ANOTHER high-profile trainer may be in hot water with stewards: one of Jenny Hunt’s greyhounds has returned a positive swab to the permanently banned prohibited substances amphetamine, methamphetamine and its metabolites.
The greyhound in question, Jubilea Bale, was scratched from Sandown Park on Thursday (February 5) by order of stewards after they were notified by the Racing Analytical Services Limited (RASL) that Jubilea Bale had returned a positive post-race urine sample to the above substances after winning her heat of the Group 2 Warragul Cup on January 17.
Glen Canty, GRV’s general manager of integrity, racing and welfare, said it was not uncommon for a swab sample to take that long to be tested, regardless of it being for a heat of a Group feature.
“The time-frame can vary for a number of reasons specific to the swab taken but three weeks is not unusual,” he said.
A kennel inspection of Hunt’s property was conducted on Thursday.
Jubilea Bale will be unable to race until she returns a swab sample that is not in breach of the Greyhounds Australasia rules. The results of testing on the reserve and control substances from the Warragul race are not yet known.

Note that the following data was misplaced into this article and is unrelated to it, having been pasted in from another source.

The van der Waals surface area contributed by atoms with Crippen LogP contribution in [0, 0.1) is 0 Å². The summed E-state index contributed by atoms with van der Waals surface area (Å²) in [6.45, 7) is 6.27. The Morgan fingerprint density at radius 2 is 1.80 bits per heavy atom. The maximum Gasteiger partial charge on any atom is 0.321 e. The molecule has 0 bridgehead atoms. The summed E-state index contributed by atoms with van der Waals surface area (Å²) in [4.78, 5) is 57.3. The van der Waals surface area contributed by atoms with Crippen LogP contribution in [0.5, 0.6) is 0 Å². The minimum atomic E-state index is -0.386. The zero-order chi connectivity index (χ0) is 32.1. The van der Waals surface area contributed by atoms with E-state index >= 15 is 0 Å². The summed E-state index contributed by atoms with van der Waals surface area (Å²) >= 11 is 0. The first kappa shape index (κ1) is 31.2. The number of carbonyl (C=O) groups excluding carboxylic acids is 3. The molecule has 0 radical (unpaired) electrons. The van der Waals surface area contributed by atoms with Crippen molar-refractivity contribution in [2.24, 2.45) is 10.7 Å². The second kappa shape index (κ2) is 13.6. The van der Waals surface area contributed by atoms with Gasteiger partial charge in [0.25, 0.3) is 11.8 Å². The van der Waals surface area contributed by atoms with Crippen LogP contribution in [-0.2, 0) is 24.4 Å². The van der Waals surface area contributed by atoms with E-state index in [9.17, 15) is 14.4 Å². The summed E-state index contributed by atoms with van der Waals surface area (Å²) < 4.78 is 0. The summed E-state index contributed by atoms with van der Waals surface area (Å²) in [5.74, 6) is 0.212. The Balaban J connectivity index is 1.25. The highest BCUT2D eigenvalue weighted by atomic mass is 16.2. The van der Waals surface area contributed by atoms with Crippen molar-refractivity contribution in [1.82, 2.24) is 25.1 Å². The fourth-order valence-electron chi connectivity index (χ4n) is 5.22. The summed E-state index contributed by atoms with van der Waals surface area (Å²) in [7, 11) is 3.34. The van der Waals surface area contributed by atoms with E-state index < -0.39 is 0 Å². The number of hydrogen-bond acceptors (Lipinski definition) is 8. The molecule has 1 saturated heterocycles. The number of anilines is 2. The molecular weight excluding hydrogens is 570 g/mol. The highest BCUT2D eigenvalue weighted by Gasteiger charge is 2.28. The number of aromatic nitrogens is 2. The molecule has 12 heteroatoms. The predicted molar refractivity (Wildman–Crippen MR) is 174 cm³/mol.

“It is important to note that Ms Hunt has the right to have the reserve and control sample testing done in the presence of an independent approved analyst nominated by her,” Canty said. “At the moment we do not have a time-frame, the process is in the hands of RASL.
“The reserve and control samples are yet to be analysed and the investigations pertaining to this particular case are currently proceeding. As such GRV is unable to provide any more information on this matter at this time.”
Jubilea Bale, which has won 14 of 44 starts, with 12 placings, ran fifth in the final of the Warragul Cup on January 23.
Hunt shot to training prominence after taking over the large team of greyhounds formerly trained by her prolific father-in-law Graeme Bate,who is serving a three-year disqualification for five offences relating to prohibited substances.
Dyna Villa, which has won an incredible $634,990 in prizemoney and is expected to soon become the greatest prizemoney earner in Australian history, runs in Sunday’s Group 2 Shepparton Cup final in which it has drawn box six.
Hunt no doubt faces a nervous wait, with GRV showing little mercy for trainers using prohibited substances in recent times.
“GRV has stated on many occasions that it has a zero-tolerance attitude to the use of drugs in our sport to affect the performance of greyhounds. Nothing has changed,” Canty added.